A stream of Southern consciousness

IMG_4936 (800x600)As I write, I am sitting somewhere north-west of Nashville, Tennessee, on the second of a three-day stopover in the state. It’s been a little more than 12 years since I was last south of the Mason-Dixie Line and it’s still as polite as ever. I’m a sucker for cowboys and that southern drawl, so to borrow a moniker from the ribs joint near Centennial Park, I’m in hog heaven.

This trip, three things have struck me so far.

Polite civility

I’ve banged on before about manners making the (wo)man and here in the South, they are very much part and parcel of the complete Southern package. On any of the tours we’ve done, we’ve been ‘graciously’ asked not to sit on the furniture, or take pictures, or think aloud. When standing in line at the grocery, people with trolleys or baskets have stood back and let us and our couple of items go in front, answering our thank you with a ‘my pleasure, ladies’.  Doors are held open, hats are tipped, and there’s a general air of gentlemanliness about the place that I’ve missed.

Americans have an innate ability to feign a polite interest in people that nips at the edge of familiarity and draws a person out. Once a casual conversation is initiated, you can measure the amount of information you divulge according to your mood and taste. You can give as much or as little as you please. The resultant sense of camaraderie, however fleeting, can only stand the country (and its tourist industry) in good stead.

Mind you, for those with a limited bandwidth, like me, it’s important to delete any unnecessary information gleaned during a conversation at the checkout, or in line at the airport, or even in the loo. The American tendency to share personal and private details of their lives with total strangers has long since bemused me – and perhaps, to my chagrin, even rubbed off on me a little. Mmmm…  food for thought there!

Large portions

Speaking of food, I bought a fridge magnet that reads: I went on a diet for two weeks and all I lost was 14 days. I don’t need to weigh myself to know that I’ve piled on the pounds since I first set foot stateside. Despite my best intentions and daily remonstrations, it seems as if the American food industry is conspiring against me. To say that portions are huge is an understatement. Yet years of indoctrination about the necessity of clearing my plate leave me struggling valiantly to do just that. And each time I clear my plate, my stomach gets a little bigger and a little greedier. Its ‘full’ marker moves a little higher up the scale and satiation removes itself by one more degree. Add to this the fact that being in the South, food is fried. And fried food is so good. Finger lickin’ good.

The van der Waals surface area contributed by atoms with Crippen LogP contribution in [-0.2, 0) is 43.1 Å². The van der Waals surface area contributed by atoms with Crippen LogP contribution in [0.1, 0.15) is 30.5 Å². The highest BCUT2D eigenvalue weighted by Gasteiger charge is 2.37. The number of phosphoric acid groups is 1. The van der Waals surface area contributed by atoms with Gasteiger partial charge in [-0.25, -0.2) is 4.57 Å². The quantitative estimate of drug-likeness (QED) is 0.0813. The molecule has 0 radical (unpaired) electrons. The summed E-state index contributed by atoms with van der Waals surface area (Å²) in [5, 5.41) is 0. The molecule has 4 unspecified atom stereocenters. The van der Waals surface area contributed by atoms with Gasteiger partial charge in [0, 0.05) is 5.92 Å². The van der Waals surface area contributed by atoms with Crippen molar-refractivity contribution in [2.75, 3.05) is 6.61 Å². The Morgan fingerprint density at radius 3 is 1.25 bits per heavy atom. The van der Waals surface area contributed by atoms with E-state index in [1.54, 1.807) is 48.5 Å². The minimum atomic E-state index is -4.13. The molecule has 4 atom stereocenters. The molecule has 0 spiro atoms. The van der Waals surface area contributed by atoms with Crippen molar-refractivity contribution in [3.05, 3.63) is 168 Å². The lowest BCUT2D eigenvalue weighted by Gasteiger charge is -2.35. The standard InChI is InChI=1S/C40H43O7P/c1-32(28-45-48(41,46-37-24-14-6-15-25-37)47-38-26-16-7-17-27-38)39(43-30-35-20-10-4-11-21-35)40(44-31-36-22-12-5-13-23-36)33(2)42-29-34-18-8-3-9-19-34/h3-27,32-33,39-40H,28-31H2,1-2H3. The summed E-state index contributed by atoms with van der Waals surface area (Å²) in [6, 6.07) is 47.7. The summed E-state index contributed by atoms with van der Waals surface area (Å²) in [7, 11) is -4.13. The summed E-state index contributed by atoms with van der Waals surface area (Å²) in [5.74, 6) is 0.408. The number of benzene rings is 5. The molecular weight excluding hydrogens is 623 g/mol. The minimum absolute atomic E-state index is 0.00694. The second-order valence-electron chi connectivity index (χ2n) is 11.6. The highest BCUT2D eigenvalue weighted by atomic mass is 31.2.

In an effort to distract myself from the physical act of eating, I’m left wondering if it’s possible to trace the characteristics of a nation through it attitude to food. For instance, the larger-than-life US portions nicely embody the larger-than-life US personality. The stylish complexity of French cuisine mirrors two key traits of the French. Mmmmm… I wonder.

Long memories

I wonder, too, at how long people’s memories are. Although the American Civil War was fought back between 1861 and 1865, for some it may as well have been yesterday. That North/South divide is talked about, referenced, and seems part of everyday speech. Those from the North are still referred to as Yankees – or even damn Yankees. As one chap told me: ‘I was twenty-one years old before I learned that ‘damn’ and ‘Yankee’ were separate words’. Another explained: ‘A Yankee is someone from the North who comes to the South for a visit and then goes back. A damn Yankee is someone from the North who comes to the South and stays here.’ While the Northerners refer to the Civil War as that – the Civil War – here in the South it’s still referred to as an ‘act of Northern aggression’. However much tongue-in-cheek this all may be, this bantering (if, indeed that’s all it is), creates a faint expectation that one should take sides.

I know memories are long and transgressions not easily forgotten or forgiven. Hungarian psychiatrist and Professor of Psychiatry Emeritus at the State University of New York in Syracuse, reckons that ‘the stupid never forgive nor forget; the naive forgive and forget; the wise forgive but do not forget.’ History is full of acts that have been, should have been, or will never be forgiven. The first Apologia Politica I could find dates back to 1077 when the Holy Roman Emperor Henry IV apologised to Pope Gregory VII for church-state conflicts by standing barefoot in the snow for three days. There is so much to apologise for that it would be nice if someone would simply draw a line and let the world move on.

First published in the Budapest Times 22 June 2013

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